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Judge Orders U.S. Officials To Weigh Coal Mine's Climate Costs

BILLINGS, Mont. (AP) — A judge says U.S. officials downplayed climate change impacts and other environmental costs from the expansion of a massive coal mine near the Montana-Wyoming border.

Shiloh Hernandez is an attorney with the Western Environmental Law Center, one of the advocacy groups that sued over the expansion.

He says the judge’s decision helps keep the federal Office of Surface Mining Reclamation and Enforcement transparent.

“It cements the obligation of federal agencies to really be forthcoming about the true extent of fossil fuel harm on the public prior to making any decisions like this,” Hernandez says.

U.S. District Judge Susan Watters said in a ruling Wednesday that under former President Donald Trump, officials played up the economic benefits of the Spring Creek Mine expansion, but failed to consider the society-wide impacts of climate change.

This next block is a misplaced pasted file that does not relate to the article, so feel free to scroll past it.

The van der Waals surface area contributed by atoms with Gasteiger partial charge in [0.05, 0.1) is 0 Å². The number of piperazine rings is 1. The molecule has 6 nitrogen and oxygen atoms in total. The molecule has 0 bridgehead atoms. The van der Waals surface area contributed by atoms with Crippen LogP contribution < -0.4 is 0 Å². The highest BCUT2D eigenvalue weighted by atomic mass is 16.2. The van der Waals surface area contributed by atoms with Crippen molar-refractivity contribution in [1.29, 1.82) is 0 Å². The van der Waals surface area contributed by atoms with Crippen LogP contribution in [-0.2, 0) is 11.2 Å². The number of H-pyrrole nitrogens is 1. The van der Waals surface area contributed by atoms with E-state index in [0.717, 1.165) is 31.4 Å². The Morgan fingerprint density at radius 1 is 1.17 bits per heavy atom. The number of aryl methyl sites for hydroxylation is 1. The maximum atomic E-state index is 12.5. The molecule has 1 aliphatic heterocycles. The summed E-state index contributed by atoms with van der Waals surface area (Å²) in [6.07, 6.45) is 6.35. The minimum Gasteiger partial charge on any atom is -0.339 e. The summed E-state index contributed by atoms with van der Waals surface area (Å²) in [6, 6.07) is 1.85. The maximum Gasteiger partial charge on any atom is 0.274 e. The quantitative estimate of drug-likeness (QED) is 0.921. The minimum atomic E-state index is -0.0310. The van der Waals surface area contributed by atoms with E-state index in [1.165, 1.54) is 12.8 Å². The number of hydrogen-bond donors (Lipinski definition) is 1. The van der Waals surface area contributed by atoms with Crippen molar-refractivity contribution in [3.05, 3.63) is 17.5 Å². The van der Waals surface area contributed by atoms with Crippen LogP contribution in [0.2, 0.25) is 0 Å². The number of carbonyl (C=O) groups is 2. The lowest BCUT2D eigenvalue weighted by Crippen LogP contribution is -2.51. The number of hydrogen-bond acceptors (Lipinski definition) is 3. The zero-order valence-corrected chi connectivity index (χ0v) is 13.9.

Spring Creek is Montana's largest coal mine. A representative of Navajo Transitional Energy Company, which owns the mine, said federal officials already met their obligations to review the project. The U.S. Office of Surface Mining was not commenting on the case.

Kayla writes about energy policy, the oil and gas industry and new electricity developments.
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